I hope my images and words give you a sense of spring in Northern California. Stay tuned for Part 2 of our adventure.
Death Valley is an amazing place. Especially for those of us who love the desert. In fact, the only thing missing is the sandworms. Donna and I visited Death Valley last week. We arrived the evening after a deluge – 0.5” of rain in a short period of time; slightly more than 20% of its annual rainfall. Water flowing from the box canyons washed debris over many of the roads closing most of the tourist spots.
Water was left standing in some of the playas, lake beds where water flows in but not out; an unusual site for most visits. Fortunately, 2 of our favorite spots, Zabriske Point and Mesquite Dunes were accessible.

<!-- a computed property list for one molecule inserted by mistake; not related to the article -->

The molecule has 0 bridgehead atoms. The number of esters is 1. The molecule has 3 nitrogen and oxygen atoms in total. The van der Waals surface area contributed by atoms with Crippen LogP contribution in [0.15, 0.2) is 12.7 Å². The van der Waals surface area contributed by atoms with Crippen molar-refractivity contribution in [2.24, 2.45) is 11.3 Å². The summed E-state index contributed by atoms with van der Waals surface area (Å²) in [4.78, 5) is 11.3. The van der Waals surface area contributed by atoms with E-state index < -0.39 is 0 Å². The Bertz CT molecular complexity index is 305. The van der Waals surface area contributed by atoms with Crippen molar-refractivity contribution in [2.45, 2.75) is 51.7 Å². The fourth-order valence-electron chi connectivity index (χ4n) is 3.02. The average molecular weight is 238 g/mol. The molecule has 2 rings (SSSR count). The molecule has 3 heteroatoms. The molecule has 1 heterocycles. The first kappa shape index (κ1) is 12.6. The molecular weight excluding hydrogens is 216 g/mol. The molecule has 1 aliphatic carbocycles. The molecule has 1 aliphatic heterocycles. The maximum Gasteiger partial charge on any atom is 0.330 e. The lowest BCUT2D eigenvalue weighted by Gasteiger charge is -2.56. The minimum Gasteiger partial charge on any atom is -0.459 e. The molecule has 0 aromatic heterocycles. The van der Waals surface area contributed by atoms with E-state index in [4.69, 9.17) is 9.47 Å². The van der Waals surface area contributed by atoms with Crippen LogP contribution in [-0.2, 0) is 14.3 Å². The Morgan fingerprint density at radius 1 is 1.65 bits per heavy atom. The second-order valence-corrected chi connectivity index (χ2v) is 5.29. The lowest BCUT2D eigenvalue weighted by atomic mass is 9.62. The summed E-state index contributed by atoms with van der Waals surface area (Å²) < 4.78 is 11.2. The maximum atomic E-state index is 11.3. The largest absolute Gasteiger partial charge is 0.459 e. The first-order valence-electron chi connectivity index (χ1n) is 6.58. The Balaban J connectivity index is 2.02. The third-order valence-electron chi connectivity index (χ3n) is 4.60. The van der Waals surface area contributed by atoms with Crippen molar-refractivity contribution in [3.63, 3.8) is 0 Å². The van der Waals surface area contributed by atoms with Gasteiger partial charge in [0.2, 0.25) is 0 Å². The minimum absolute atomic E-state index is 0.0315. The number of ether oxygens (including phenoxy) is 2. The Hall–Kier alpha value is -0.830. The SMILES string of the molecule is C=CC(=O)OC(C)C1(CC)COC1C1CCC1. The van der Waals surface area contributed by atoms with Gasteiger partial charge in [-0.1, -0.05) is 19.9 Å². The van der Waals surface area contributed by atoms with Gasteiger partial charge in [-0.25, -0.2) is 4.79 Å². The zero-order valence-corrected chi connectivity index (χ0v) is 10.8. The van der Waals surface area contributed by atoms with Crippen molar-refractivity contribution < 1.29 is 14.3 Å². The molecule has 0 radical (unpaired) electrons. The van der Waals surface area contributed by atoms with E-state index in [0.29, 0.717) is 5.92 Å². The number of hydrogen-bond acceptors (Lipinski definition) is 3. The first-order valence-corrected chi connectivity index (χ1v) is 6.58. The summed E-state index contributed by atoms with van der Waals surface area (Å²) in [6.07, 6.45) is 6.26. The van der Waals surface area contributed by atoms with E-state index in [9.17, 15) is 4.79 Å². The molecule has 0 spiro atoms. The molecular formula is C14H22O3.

Zabriske Point is the go to place for a sunrise. The sun rises behind you and over your shoulder, casting an alpenglow onto the mountains on the far side of the valley. If you are lucky, there will be a few clouds over the far mountains and you can watch the sky turn from orange and magenta to gold and then white. It was Donna’s birthday. God was smiling upon her that day. The thick cloud cover from the previous day’s storm was breaking up. We got the beautiful color we had hoped for. But, in addition, we got a marvelous rainbow. It was an unforgettable moment.